They formed the most unlikely of cinematic triumvirates, but for a few years in the waning days of the 1920s and the early 1930s, Hungarian-born movie mogul William Fox and directors Frank Borzage and F.W. Murnau pushed the language of moviemaking to a high art.
This week, 20th Century Fox Studio Classics is releasing a lavish new DVD boxed set, “Murnau, Borzage and Fox,” which features 12 films made by the directors at the studio, a new feature-length documentary and two coffee-table books of photographs from the films in the collection.
As with last year’s “Ford at Fox” boxed set, “Murnau, Borzage and Fox” is a graduate course in film history and a must for any serious cineaste. Not only does it shed light on Fox’s contribution to film, it also reinvigorates the early career of Borzage and features photographic galleries and the script for Murnau’s lost American production, “4 Devils.”
Fox, said John Cork, the director of the set’s documentary, “is by far the most revolutionary of the film moguls. He was the one who was constantly fighting and changing and working to take Hollywood into the future in the fastest way possible. The way he envisioned films being made is the way we look at films now.”
Fox started out operating nickelodeons in the early 1900s in New York and went on to run a chain of successful theaters. Eventually he opened his own movie studio, Fox Film Corp., a distribution company and theater chain that he brought to Hollywood in the early 1920s. He signed Borzage, who began his career as an actor, in 1925 and brought the great German Expressionist director Murnau into the fold shortly thereafter.
Importing foreign directors was common during the silent era. Ernst Lubitsch came over from Germany and found a home at Paramount, eventually heading the studio. MGM hired Sweden’s Victor Sjostrom and Mauritz Stiller, but the directors soon discovered that studio producer Irving Thalberg wouldn’t give them the freedom they had in their homeland.
Fox was different, vowing never to interfere with a filmmaker’s artistic vision. At one point, said Cork, he told Murnau that he would “shut down every film at the studio to allow him to make his film, and they would bring other filmmakers on the set to watch how Murnau made his movies. It was a transformative moment in the history of Hollywood.”
Murnau’s influence was quickly seen in other Fox directors. John Ford’s 1928 World War I drama “Four Sons” even borrowed sets from “Sunrise,” Murnau’s haunting romantic drama about a troubled young couple that won the best picture Oscar at the inaugural Academy Awards ceremony on May 16, 1929. Fox Film received half of the 12 awards handed out that night -- including best director for Borzage for his love story “Seventh Heaven.”
When Borzage came to Fox in 1925, he excelled in eliciting strong performances from actors, but he wasn’t known for his visual style until 1929’s “Lucky Star,” also included in the set. The drama features a much more confident use of the camera and evocative sets.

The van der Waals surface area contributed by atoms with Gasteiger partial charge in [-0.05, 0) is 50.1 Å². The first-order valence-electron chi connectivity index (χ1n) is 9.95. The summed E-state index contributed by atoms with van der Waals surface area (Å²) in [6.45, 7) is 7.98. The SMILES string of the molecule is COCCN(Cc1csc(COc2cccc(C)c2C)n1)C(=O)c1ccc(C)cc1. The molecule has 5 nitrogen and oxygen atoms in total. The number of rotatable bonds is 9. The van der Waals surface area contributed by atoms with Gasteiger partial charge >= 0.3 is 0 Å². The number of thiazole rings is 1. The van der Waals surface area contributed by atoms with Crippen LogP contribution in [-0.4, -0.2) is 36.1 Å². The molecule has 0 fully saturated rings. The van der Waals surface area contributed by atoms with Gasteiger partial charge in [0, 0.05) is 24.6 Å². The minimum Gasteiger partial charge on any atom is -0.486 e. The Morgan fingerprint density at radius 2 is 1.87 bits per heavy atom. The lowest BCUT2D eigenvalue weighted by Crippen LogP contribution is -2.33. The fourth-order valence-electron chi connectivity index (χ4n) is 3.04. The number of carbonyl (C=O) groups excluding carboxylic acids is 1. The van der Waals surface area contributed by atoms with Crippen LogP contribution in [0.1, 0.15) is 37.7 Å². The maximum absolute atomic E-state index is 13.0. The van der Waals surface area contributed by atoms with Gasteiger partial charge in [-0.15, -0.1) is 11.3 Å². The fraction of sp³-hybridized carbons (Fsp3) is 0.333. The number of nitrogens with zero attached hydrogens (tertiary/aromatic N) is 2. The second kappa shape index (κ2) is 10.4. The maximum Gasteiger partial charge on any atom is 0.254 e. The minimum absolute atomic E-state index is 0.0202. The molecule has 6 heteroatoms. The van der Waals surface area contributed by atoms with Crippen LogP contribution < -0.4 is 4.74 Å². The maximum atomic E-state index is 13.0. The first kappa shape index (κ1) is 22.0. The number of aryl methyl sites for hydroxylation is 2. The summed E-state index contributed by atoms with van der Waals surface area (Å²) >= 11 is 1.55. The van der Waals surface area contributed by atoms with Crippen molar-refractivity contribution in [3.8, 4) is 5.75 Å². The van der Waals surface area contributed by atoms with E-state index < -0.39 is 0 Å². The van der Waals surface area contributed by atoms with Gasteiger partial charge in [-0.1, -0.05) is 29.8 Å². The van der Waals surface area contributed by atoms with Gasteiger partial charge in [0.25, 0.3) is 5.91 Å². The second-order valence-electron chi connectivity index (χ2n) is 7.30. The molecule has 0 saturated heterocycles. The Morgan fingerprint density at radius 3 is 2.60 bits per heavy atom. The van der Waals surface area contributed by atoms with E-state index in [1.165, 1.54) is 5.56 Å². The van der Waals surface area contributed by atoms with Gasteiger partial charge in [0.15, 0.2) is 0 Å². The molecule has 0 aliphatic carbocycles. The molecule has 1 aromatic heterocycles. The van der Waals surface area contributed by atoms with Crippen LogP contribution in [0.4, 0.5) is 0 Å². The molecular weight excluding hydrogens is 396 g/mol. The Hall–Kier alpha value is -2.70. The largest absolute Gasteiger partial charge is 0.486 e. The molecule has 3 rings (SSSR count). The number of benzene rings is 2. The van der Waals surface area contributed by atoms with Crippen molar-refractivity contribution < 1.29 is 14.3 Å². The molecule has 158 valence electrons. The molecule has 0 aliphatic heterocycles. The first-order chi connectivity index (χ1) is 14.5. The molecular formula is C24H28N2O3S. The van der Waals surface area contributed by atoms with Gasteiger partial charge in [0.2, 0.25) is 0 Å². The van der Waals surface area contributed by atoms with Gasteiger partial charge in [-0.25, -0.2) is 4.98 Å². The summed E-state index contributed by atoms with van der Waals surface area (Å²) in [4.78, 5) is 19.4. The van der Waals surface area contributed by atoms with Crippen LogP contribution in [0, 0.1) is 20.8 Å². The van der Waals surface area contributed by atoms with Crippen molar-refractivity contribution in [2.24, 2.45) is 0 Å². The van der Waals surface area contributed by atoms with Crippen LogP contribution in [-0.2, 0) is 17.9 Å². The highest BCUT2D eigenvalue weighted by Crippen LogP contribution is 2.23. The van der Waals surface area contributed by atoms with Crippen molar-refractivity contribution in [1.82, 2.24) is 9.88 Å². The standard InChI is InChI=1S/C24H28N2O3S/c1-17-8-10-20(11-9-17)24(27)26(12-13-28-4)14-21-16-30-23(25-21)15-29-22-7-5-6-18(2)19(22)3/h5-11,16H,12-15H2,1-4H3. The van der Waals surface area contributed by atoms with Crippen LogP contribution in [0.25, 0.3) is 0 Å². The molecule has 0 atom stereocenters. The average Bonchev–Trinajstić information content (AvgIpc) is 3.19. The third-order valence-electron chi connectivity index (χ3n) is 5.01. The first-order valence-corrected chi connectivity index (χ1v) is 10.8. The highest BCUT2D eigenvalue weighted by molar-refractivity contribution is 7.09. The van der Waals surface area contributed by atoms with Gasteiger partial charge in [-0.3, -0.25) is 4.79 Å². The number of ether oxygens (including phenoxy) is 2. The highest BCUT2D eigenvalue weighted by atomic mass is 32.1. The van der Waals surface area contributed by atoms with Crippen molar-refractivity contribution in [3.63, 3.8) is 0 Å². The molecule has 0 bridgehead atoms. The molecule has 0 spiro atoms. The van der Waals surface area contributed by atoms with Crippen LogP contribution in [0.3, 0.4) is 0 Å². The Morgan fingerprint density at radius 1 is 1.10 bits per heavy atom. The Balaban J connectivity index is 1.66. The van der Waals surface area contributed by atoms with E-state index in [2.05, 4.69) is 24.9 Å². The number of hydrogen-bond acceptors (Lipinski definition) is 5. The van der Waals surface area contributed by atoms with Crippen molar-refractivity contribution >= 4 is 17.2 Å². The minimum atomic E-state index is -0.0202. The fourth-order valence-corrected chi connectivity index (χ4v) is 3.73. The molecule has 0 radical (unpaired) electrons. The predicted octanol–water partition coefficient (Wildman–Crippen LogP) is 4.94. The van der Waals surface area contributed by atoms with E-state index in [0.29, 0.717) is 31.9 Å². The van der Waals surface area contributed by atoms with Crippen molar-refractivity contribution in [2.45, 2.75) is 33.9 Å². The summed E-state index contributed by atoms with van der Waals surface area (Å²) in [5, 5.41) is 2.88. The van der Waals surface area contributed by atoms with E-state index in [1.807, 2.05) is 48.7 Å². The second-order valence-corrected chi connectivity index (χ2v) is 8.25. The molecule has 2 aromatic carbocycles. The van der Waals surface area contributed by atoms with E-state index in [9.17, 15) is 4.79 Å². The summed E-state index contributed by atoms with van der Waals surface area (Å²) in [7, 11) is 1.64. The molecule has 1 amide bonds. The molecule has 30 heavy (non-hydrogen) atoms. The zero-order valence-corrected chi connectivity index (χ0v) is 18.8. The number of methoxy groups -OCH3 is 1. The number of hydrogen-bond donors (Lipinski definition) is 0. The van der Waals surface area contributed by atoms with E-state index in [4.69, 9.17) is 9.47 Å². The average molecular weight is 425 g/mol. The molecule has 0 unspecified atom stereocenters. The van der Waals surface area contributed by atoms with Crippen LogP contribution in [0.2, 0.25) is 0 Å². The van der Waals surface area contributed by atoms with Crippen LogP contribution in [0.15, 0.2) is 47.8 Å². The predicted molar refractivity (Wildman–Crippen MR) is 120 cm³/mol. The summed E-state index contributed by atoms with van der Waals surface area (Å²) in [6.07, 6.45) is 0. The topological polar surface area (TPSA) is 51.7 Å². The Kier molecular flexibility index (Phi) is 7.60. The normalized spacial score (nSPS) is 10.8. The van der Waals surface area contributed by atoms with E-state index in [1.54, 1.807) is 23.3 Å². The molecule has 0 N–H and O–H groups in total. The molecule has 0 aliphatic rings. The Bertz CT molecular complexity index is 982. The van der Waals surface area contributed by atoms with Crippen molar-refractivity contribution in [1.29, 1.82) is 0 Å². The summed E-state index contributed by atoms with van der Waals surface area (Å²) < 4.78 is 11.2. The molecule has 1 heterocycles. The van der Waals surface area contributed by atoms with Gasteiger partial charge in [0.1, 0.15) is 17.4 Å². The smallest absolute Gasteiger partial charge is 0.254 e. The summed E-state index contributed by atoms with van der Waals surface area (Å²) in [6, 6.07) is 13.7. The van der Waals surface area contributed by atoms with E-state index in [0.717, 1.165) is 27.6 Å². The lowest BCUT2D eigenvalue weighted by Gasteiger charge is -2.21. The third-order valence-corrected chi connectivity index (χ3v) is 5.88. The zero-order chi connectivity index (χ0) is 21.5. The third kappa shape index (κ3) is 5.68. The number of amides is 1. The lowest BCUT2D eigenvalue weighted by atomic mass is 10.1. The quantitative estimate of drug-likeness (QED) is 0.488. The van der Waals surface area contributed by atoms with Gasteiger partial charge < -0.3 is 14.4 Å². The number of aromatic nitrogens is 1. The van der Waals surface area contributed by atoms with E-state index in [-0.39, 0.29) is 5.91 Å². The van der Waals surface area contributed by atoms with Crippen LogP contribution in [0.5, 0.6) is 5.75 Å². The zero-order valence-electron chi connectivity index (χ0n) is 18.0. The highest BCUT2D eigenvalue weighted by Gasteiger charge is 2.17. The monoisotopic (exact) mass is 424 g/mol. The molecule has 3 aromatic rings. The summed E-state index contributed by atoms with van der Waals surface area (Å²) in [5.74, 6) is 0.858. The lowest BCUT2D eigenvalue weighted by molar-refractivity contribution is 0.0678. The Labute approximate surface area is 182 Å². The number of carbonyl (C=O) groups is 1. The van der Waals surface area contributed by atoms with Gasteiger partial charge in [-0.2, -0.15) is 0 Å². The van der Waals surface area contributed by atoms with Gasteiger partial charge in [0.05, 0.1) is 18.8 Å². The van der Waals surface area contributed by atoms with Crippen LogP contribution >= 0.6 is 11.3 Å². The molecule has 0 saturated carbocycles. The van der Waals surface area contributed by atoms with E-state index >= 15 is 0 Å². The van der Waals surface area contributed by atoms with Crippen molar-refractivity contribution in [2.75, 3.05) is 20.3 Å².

“He was so deeply influenced by Murnau,” said Cork of Borzage. “He really took to the idea that you could tell the story behind the expression on the actor’s face. You would use the visual element of the film to take you inside the emotional world of the character, which is the heart of Expressionism.”
Borzage also had a deft hand with comedy, such as the 1929 farce “They Had to See Paris,” starring Will Rogers as a folksy guy from Oklahoma who strikes it rich in the oil fields and ends up living with his family in a castle in France.
Other Borzage rarities include the 1930 romantic fantasy “Liliom,” the story that became the basis of “Carousel”; the 1930 melodrama “Song O’ My Heart,” starring renowned Irish tenor John McCormack; and 1931’s “Bad Girl,” a drama about a young married couple dealing with money issues during the Depression.
Despite the stellar work the collaboration spawned, things ended tragically for Fox, Borzage and Murnau. In 1929, Fox, after nearly being killed in an auto accident, was sued by the Justice Department for violating antitrust laws after he bought out the Loew family’s holding in MGM. He subsequently lost control of his own studio in 1930 in a hostile takeover and spent six months in prison in 1936 for attempting to bribe a judge in a bankruptcy hearing.
Borzage left the studio soon after Fox lost control and headed to Paramount, eventually landing at MGM in the late 1930s. He directed several notable pictures, including 1932’s “A Farewell to Arms,” 1937’s “History Is Made at Night,” 1938’s “Three Comrades” and 1940’s “The Moral Storm,” but his output dwindled in the 1940s as he battled alcoholism in his later life.
Murnau’s follow-up to “Sunrise,” the more modestly budgeted circus tale “4 Devils,” was originally released as a silent film, but after the studio reissued the movie with talkie sequences, Murnau terminated his contract. He died in 1931 at the age of 42.